That death generally occurred within twenty-four hours of the patient's arrival at the killing center. Under T4 policy, a doctor had to do the actual killing, in accordance with the motto enunciated by Dr. Viktor Brack, head of the Chancellery's "Euthanasia" Department II: ''The syringe belongs in the hand of a physician.'' Rather than a syringe, however it was usually a matter of opening a gas cock.
--Robert Jay Lifton, "The Nazi Doctors: Medical Killing And The Psychology Of Genocide", p. 71

Sunday, July 19, 2015


Chairman: "We deplore your spirit of disharmony."

No.6: "That's a common complaint around here, isn't it?"

--The Prisoner, episode "A Change of Mind"

Friday, July 17, 2015


"School prepares people for the alienating institutionalization of life, by teaching the necessity of being taught. Once this lesson is learned, people loose their incentive to develop independently; they no longer find it attractive to relate to each other, and the surprises that life offers when it is not predetermined by institutional definition are closed."
--Ivan Illich


"The money power preys on the nation in times of peace, and conspires against it in times of adversity. It is more despotic than monarchy, more insolent than autocracy, more selfish than bureaucracy. It denounces, as public enemies, all who question its methods or throw light upon its crimes."
--Abraham Lincoln

Thursday, July 16, 2015


"Richard Nixon has never been one of my favorite people anyway. For years I've regarded his existence as a monument to all the rancid genes and broken chromosomes that corrupt the possibilities of the American Dream; he was a foul caricature of himself, a man with no soul, no inner convictions, with the integrity of a hyena and the style of a poison toad. The Nixon I remembered was absolutely humorless; I couldn't imagine him laughing at anything except maybe a paraplegic who wanted to vote Democratic but couldn't quite reach the lever on the voting machine."
--Hunter S. Thompson (July, 1968)

"Nixon was a professional politician, and I despised everything he stood for -- but if he were running for president this year against the evil Bush-Cheney gang, I would happily vote for him."
--Hunter S. Thompson (2004)

Wednesday, July 15, 2015


"What a man! I have lost my heart!... Fascism has rendered a service to the entire world... If I were Italian, I am sure I would have been with you entirely from the beginning of your victorious struggle against the bestial appetites and passion of Leninism."
--Winston Churchill,
in a letter to Benito Mussolini, after a visit to Rome (1927) 

Tuesday, July 14, 2015

Books III

"Well, I've worried some about, you know, why write books … why are we teaching people to write books when presidents and senators do not read them, and generals do not read them. And it's been the university experience that taught me that there is a very good reason, that you catch people before they become generals and presidents and so forth and you poison their minds with … humanity, and however you want to poison their minds, it's presumably to encourage them to make a better world."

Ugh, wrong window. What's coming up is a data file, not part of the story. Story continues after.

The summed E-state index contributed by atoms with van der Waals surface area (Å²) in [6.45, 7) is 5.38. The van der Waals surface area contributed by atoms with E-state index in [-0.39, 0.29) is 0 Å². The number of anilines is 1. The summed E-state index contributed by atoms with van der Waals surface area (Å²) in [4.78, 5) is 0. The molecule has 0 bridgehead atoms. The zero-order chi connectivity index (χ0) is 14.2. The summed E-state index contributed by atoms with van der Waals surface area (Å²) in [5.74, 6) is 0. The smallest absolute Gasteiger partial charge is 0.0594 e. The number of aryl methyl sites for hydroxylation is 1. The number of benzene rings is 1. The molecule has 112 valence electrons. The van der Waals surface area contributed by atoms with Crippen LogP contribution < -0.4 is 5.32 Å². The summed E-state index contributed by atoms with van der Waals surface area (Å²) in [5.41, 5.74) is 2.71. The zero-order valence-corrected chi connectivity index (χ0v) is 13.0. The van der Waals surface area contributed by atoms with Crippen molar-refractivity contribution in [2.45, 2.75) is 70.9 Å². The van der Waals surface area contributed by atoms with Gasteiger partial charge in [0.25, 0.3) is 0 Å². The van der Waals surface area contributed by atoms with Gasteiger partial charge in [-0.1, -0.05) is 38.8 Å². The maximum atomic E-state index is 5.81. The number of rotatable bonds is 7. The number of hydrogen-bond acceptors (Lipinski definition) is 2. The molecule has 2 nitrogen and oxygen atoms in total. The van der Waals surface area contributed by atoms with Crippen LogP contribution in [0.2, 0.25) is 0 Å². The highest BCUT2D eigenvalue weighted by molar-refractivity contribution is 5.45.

--Kurt Vonnegut. Jr.

Monday, July 13, 2015

Liberties III

"All our liberties are due to men who,
when their conscience has compelled them,
have broken the laws of the land."
--William Kingdon Clifford
(1845-1879) English mathematician, philosopher

Sunday, July 12, 2015


"It is frequently said that speech that is intentionally provocative and therefore invites physical retaliation can be punished or suppressed. Yet, plainly no such general proposition can be sustained. Quite the contrary…. The provocative nature of the communication does not make it any the less expression. Indeed, the whole theory of free expression contemplates that expression will in many circumstances be provocative and arouse hostility. The audience, just as the speaker, has an obligation to maintain physical restraint."
--Thomas I. Emerson
(1907-1991) Lines Professor of Law, Yale University, author
Source: The System of Freedom of Expression, 1970

Friday, July 10, 2015

Stand III

"How bad do things have to get before you do something? Do they have to take away all your property? Do they have to license every activity that you want to engage in? Do they have to start throwing you on cattle cars before you say “now wait a minute, I don’t think this is a good idea.” How long is it going to be before you finally resist and say “No, I will not comply. Period!” Ask yourself now because sooner or later you are going to come to that line, and when they cross it, you’re going to say well now cross this line; ok now cross that line; ok now cross this line. Pretty soon you’re in a corner. Sooner or later you’ve got to stand your ground whether anybody else does or not. That is what liberty is all about."
--Michael Badnarik
(1954- ) American software engineer, political figure, and former radio talk show host

Mercy II

Reich Leader Bouhler and Dr. Brandt are charged with the responsibility for expanding the authority of physicians, to be designated by name, to the end that patients considered incurable according to the best available human judgment [menschlichem Ermessen] of their state of health, can be granted a mercy death [Gnadentod].

--Führer Degree of October, 1939
(Backdated to September 1, 1939, so it could be claimed that it was issued as a wartime measure as part of Germany's invasion of Poland that date)

Thursday, July 09, 2015